This is a questions on 't Hooft's beable models (see here: Discreteness and Determinism in Superstrings?) for quantum mechanics, and the goal is to understand to what extent these succeed in reproducing quantum mechanics. To be precise, I will say an "'t Hooft beable model" consists of the following:

  • A very large classical cellular automaton, whose states form a basis of a Hilbert space.
  • A state which is imagined to be one of these basis elements.
  • A unitary quantum time evolution operator which, for a series of discrete times, reproduces the cellular automaton evolution rules.

't Hooft's main argument (which is interesting and true) is that it is possible to reexpress many quantum systems in this form. The question is whether this rewriting automatically then allows you to consider the quantum system as classical.

The classical probabilisitic theory of a cellular automaton necessarily consists of data which is a probability distribution $\rho$ on CA states evolving according to two separate rules:

  • Time evolution: $\rho'(B') = \rho(B)$, where prime means "next time step" and B is the automaton state. You can extend this to a probabilistic diffusion process without difficulty.
  • Probabilistic reduction: if a bit of information becomes available to an observer through an experiment, the CA states are reduced to those compatible with the observation.

I should define probabilistic reduction—it's Bayes' rule: given an observation that we see produces a result $x$, but we don't know the exact value $x$, we know a the probability $p(x)$ that the result is $x$, the probabilistic reduction is

$$ \rho'(B) = C \rho(B) p(x(B)), $$

where $x(B)$ is the value of $x$ which would be produced if the automaton state is $B$, and $C$ is a normalization constant. This process is the reason that classical probability theory is distinguished over and above any other system—one can always interpret the Bayes' reduction process as reducing ignorance of hidden variables.

The bits of information that become available to a macroscopic observer internal to the CA through experiment are not microscopic CA values, but horrendously nonlocal and horrendously complex functions of gigantic chunks of the CA. Under certain circumstances, the probabilistic reduction plus the measurement process could conceivably approximately mimic quantum mechanics, I don't see a proof otherwise. But the devil is in the details.

In 't Hooft models, you also have two processes:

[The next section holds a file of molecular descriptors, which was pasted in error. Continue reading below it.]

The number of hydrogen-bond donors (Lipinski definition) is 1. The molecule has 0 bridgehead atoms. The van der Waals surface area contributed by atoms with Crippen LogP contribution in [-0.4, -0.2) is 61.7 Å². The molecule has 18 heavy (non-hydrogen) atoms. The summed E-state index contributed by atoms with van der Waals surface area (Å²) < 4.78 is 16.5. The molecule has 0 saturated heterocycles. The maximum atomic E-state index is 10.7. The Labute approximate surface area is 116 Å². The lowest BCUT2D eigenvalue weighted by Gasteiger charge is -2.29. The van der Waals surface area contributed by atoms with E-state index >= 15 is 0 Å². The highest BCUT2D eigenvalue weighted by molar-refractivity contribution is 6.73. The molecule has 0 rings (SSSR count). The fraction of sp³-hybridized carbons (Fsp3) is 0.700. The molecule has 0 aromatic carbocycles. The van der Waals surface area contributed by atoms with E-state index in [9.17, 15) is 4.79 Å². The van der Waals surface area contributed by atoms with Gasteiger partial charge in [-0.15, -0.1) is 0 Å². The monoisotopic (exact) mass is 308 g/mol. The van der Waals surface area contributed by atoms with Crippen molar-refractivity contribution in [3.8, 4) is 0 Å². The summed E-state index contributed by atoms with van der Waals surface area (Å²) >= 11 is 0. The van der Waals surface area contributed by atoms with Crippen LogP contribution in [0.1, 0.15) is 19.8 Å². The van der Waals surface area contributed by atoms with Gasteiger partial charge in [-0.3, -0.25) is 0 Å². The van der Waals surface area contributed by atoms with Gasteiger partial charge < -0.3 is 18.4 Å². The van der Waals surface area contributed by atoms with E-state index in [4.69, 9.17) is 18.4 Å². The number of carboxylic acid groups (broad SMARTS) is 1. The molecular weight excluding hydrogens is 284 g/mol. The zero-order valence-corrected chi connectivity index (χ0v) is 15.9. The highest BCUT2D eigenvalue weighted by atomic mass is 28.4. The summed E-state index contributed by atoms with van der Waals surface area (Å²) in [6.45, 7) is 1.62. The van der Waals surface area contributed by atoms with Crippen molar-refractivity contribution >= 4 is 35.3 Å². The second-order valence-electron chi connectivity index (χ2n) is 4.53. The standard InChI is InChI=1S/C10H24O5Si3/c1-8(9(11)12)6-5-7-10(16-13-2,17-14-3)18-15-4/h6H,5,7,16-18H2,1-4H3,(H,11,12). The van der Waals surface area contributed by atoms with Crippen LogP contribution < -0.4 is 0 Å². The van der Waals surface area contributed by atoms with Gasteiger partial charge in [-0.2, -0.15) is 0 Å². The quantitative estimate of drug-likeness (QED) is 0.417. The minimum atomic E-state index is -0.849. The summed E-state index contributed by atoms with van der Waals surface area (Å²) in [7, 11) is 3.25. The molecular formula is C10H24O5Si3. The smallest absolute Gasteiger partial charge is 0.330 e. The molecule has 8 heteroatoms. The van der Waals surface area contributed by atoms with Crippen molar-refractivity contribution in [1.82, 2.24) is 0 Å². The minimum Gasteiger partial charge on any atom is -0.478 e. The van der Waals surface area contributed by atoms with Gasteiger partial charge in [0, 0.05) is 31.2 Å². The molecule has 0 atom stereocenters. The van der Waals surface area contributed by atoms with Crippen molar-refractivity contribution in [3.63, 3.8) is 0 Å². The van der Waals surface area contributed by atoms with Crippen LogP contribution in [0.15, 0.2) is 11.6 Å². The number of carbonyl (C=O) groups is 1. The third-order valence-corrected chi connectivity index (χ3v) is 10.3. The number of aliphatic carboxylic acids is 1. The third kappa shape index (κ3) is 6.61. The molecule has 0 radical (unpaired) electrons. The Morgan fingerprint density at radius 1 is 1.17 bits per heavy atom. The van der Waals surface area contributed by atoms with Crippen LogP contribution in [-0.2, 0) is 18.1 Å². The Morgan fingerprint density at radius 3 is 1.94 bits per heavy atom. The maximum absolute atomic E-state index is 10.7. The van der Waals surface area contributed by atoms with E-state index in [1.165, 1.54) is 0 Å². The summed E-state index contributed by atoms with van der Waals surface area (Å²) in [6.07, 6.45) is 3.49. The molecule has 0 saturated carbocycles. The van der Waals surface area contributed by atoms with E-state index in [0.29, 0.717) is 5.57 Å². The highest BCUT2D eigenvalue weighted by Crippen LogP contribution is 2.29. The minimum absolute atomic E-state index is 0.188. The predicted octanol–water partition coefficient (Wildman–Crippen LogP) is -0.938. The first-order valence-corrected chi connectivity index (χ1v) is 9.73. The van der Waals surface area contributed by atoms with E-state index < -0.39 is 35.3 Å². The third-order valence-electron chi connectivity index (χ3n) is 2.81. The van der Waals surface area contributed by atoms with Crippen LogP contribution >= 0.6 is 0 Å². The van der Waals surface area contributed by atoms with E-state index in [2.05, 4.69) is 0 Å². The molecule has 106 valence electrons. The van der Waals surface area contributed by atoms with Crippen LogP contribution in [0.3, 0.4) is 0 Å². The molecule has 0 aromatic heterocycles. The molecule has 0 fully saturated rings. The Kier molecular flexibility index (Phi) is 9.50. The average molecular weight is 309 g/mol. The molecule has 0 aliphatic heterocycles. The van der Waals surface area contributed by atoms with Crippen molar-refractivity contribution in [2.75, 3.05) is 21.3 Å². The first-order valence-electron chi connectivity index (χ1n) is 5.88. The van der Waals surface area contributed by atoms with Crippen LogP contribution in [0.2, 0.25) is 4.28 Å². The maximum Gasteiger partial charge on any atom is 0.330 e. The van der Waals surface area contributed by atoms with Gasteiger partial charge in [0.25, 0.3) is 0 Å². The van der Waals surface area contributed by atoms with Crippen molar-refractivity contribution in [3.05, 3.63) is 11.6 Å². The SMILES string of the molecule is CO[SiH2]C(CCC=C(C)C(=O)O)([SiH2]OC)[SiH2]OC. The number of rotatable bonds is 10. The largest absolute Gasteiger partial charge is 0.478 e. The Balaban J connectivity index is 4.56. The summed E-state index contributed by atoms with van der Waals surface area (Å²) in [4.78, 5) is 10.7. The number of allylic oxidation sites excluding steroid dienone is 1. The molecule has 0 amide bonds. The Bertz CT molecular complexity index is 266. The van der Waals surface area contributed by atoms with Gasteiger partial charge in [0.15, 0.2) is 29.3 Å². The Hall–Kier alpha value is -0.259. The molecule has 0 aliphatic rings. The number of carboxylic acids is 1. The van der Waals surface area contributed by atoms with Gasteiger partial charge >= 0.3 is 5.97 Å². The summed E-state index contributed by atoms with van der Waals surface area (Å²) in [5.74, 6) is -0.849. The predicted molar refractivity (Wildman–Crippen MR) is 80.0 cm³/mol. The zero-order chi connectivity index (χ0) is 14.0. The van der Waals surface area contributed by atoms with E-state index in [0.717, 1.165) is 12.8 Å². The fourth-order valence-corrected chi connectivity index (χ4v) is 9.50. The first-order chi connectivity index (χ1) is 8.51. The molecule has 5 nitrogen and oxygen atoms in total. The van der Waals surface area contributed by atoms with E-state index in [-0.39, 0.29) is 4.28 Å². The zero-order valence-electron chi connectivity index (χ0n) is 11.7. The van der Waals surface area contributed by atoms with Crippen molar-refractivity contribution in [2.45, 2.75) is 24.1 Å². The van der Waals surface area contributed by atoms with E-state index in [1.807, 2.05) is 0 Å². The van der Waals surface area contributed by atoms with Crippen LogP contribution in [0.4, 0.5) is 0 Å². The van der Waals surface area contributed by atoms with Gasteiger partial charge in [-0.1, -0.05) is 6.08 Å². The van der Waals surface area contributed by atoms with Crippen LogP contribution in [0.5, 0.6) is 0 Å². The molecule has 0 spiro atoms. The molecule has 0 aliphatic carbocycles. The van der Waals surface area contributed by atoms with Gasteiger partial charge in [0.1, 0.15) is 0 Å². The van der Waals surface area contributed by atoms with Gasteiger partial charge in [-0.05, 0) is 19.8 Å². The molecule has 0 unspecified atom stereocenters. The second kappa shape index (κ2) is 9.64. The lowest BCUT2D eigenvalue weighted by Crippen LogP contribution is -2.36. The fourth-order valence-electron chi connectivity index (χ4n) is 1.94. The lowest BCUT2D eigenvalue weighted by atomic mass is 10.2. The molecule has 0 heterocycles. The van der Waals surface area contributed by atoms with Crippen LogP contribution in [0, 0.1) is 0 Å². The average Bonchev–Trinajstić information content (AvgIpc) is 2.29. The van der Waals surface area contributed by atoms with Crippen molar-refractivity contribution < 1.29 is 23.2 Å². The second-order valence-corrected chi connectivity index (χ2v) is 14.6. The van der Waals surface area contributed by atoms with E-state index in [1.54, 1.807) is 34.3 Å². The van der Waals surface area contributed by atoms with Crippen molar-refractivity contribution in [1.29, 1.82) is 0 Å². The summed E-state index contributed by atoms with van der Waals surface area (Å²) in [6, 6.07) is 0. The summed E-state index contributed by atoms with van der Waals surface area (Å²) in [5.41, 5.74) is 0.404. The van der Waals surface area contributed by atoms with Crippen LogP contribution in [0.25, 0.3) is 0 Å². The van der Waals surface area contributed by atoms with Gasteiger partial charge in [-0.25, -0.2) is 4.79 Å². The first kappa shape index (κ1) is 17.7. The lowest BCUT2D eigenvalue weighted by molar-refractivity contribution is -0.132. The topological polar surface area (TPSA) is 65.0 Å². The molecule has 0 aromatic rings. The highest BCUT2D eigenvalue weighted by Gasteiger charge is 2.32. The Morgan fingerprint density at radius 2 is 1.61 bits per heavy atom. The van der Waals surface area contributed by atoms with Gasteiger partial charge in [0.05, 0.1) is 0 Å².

• Time evolution: $\psi \rightarrow U \psi$.
  • Measurement reduction: the measurement of an observable corresponding to some subsystem at intermediate times, which, as in standard quantum mechanics, reduces the wavefunction by a projection.

The first process, time evolution, is guaranteed to keep you not superposed in the global variables, since this is just a permutation in 't Hooft's formulation, that's the whole point. But I have seen no convincing argument that the second process, learning a bit of information through quantum measurement, corresponds to learning something about the classical state and reducing the CA probabilistic state according to Bayes' rule.

Since 't Hooft's models are completely precise and calculable (this is the great virtue of his formulation), this can be asked precisely: is the reduction of the wavefunction in response to learning a bit of information about the CA state through an internal observation always mathematically equivalent to a Bayes reduction of the global wavefunction?

I will point out that if the answer is no, the 't Hooft models are not doing classical automata, they are doing quantum mechanics in a different basis. If the answer is yes, then the 't Hooft models could be completely rewritable as proper activities on the probability distribution $\rho$, rather than on quantum superposition states.

  • $\begingroup$ Ron, this is way over my mathematical background but I am curious about something simpler:can complex numbers appear from real numbers without introducing the "i" by hand? $\endgroup$
    – anna v
    Commented Aug 15, 2012 at 6:49